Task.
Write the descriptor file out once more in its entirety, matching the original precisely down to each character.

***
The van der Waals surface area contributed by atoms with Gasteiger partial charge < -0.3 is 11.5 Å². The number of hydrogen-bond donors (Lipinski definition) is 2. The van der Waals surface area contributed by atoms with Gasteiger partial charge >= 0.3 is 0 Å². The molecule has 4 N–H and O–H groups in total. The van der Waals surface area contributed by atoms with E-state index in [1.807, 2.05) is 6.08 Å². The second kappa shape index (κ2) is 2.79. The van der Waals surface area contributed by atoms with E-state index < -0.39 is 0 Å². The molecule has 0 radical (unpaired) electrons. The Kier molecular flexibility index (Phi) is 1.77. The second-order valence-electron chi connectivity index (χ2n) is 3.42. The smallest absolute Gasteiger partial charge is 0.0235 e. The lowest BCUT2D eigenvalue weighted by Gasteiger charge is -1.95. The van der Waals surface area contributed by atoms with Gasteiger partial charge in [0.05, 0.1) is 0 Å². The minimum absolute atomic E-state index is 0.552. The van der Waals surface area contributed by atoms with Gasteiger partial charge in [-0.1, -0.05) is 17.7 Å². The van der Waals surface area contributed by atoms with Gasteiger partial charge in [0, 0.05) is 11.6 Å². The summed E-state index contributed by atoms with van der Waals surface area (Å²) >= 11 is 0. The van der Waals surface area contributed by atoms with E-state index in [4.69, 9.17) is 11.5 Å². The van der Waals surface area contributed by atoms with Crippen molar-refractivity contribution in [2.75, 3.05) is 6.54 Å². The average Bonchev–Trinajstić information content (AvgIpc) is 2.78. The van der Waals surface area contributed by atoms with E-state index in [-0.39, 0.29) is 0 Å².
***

The van der Waals surface area contributed by atoms with Gasteiger partial charge < -0.3 is 11.5 Å². The number of hydrogen-bond donors (Lipinski definition) is 2. The van der Waals surface area contributed by atoms with Gasteiger partial charge >= 0.3 is 0 Å². The molecule has 4 N–H and O–H groups in total. The van der Waals surface area contributed by atoms with E-state index in [1.807, 2.05) is 6.08 Å². The second kappa shape index (κ2) is 2.79. The van der Waals surface area contributed by atoms with E-state index < -0.39 is 0 Å². The molecule has 0 radical (unpaired) electrons. The Kier molecular flexibility index (Phi) is 1.77. The second-order valence-electron chi connectivity index (χ2n) is 3.42. The smallest absolute Gasteiger partial charge is 0.0235 e. The lowest BCUT2D eigenvalue weighted by Gasteiger charge is -1.95. The van der Waals surface area contributed by atoms with Gasteiger partial charge in [0.05, 0.1) is 0 Å². The minimum absolute atomic E-state index is 0.552. The van der Waals surface area contributed by atoms with Gasteiger partial charge in [-0.1, -0.05) is 17.7 Å². The van der Waals surface area contributed by atoms with Gasteiger partial charge in [0, 0.05) is 11.6 Å². The summed E-state index contributed by atoms with van der Waals surface area (Å²) >= 11 is 0. The van der Waals surface area contributed by atoms with E-state index in [4.69, 9.17) is 11.5 Å². The van der Waals surface area contributed by atoms with Crippen molar-refractivity contribution in [2.75, 3.05) is 6.54 Å². The average Bonchev–Trinajstić information content (AvgIpc) is 2.78. The van der Waals surface area contributed by atoms with E-state index in [-0.39, 0.29) is 0 Å².